With his latest film The Captain, writer/director Robert Schwentke has chosen to look into the perceptions of humanity and appearances, all based around actual events that occurred in the waning days of the Second World War.
As the film begins, we find a German soldier named Willi Herold (Max Hubacher), deserting his post. As he runs across the barren countryside, he soon stumbles upon an abandoned vehicle, which contains a Nazi officer’s uniform inside.
Willi puts it on, and soon encounters a number of other German soldiers, who upon seeing the uniform of a superior officer, quickly offer their services to him. He soon spins a tale that he has been sent to the front lines under direct orders from Der Fuehrer, and the men are quick to believe his story and follow him.
Their journey eventually leads them to a camp that houses a number of German deserters, and the start of a reign of terror that would lead to Herold being dubbed, “The Executioner of Emsland.”
To many of us in this country who have seen historical events portrayed on the big-screen, our perceptions of the Germans during World War II have largely been shaped by stories either involving American soldiers (Saving Private Ryan), or those dealing with the Holocaust (Schindler’s List, The Pianist). The Captain manages to stray from the path of ‘the familiar,’ holding only on Herold and the German men he encounters. The only traces we get of any ‘foreigners’ to this world, are in the form of several (enemy) planes flying overhead.
While the film is based on actual events, Schwentke makes a bold move, by not giving his subject an elaborate backstory. At first, one can see that Herold’s wearing of the uniform gives him easy access to hot meals and warm beds. However, as he gathers more men, his actions become more enigmatic. This open interpretation allows the audience to draw their own conclusions to a number of the snap decisions he makes, and will probably make for some interesting discussions after the film ends.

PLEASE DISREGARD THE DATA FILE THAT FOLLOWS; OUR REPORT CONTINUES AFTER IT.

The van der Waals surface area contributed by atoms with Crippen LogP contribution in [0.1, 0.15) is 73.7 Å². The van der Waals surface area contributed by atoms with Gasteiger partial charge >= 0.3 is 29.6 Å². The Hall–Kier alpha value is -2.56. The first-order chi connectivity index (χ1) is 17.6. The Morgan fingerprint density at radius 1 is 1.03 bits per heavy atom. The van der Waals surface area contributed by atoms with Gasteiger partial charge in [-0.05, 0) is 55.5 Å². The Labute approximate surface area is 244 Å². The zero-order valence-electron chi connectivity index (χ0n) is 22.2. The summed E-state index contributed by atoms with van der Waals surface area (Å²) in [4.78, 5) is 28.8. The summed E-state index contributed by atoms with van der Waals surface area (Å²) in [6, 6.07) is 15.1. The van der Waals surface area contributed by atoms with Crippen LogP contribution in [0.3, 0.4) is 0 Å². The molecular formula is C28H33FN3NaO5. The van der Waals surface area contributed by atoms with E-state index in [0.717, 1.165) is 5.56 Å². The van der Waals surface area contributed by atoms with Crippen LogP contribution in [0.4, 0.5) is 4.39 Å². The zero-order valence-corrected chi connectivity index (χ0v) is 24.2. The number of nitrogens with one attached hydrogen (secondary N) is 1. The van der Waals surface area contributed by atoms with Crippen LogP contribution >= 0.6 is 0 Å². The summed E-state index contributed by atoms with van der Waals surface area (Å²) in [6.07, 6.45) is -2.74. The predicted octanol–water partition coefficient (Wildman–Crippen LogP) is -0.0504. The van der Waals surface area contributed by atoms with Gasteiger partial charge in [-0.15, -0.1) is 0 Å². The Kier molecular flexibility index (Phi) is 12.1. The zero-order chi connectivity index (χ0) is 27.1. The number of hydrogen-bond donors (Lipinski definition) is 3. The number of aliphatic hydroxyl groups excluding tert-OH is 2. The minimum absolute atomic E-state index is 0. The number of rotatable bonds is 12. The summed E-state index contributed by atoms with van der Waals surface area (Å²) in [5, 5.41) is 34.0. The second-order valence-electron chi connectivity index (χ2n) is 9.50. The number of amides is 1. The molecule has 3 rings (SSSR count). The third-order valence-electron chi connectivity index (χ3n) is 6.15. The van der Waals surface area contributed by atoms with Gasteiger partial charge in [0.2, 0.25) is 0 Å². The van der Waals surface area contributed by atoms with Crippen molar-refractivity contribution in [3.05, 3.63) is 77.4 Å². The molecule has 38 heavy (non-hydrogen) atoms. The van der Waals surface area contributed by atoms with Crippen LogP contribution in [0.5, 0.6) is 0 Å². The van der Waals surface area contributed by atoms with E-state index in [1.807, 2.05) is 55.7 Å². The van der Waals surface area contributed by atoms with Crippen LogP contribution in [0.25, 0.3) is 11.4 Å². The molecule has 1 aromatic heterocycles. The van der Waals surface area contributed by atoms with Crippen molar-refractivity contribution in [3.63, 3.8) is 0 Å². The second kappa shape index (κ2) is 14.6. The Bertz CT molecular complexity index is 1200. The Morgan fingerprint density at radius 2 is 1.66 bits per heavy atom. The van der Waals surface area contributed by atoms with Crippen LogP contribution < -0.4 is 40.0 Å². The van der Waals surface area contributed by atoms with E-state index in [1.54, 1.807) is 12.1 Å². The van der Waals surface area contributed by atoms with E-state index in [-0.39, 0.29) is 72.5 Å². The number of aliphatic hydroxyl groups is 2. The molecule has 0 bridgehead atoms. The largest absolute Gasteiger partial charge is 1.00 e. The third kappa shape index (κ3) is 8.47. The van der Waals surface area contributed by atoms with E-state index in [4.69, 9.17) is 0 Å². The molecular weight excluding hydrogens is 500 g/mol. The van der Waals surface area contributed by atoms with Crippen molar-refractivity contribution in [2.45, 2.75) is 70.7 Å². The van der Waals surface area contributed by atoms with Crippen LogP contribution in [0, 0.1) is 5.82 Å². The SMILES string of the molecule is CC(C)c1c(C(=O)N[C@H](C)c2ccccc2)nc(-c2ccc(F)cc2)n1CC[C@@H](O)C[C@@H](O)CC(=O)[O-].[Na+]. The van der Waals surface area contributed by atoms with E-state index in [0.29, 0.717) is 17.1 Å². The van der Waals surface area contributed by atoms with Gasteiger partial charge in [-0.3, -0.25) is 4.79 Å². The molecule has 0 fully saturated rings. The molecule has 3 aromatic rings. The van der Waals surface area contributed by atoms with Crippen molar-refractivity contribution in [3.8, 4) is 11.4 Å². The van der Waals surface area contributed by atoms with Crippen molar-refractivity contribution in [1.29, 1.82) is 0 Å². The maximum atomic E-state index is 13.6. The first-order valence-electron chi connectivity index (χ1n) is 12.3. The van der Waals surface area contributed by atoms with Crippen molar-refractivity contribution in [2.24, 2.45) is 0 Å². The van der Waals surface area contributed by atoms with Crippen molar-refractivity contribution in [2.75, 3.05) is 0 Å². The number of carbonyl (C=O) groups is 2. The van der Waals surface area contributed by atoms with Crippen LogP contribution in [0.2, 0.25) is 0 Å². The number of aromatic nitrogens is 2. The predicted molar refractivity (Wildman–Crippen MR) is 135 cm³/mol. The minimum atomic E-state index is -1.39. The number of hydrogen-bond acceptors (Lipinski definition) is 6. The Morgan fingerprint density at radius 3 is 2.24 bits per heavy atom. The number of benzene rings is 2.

When it comes to the enigmatic Herold, Max Hubacher does a decent job in his characterization of the historical figure. One can at times see his fear of being found out, and at other times, he creates a steely gaze that makes one question just what is going on behind those eyes.
Of the men that Herold commands, two that stand out are Freytag (Milan Peschel), and Kipinski (Frederick Lau). Freytag is Herold’s most loyal soldier, but also one of his more restrained confidantes. In contrast, Kipinski seems to revel in any chance to cause trouble, oftentimes becoming the loose cannon in the group. In several instances, it is how these men react to Herold’s commands, that adds some extra tension to some of the film’s more haunting scenes.
The Captain is also an intriguing look at how easily some people will compromise their morality. This is best shown when Herold begins giving orders to deal with the deserters at the camp he and his men arrive at. One can see the camp’s officers growing upset at their command being usurped, but given Herold’s uniform and proclamation that he is in the good graces of Der Fuehrer, many of them are quick to go along with his orders.
Where the film falters a little for me, is in the rather loose, pseudo-documentary style that Schwentke chooses to use. Some scenes seem to drag on a little too long, and there are a few instances that feel like someone may have spliced in film from another reel altogether.
There also is the use of a synthesized score in places, intermingled with traditional German music. Several of the synthesized pieces seem like odd choices given some of the scenes they are used in, though for much of the film, it is the general ambiance of the bleak scenes and music of the era that pull us into the film’s world.
Overall, it is rare to find a film about Germany that does what The Captain does. While Robert Schwentke’s historically-based film may have it’s flaws, the thought-provoking look at perceptions and power that it gives us, makes it an intriguing film to experience.
Final Grade: B
(Rated PG-13 for intense sequences of science-fiction violence and peril)
25 years ago, Steven Spielberg ruled the summer box-office with Jurassic Park. The film not only wowed audiences around the world, but also signaled full-speed-ahead for the use of computer technology in feature films.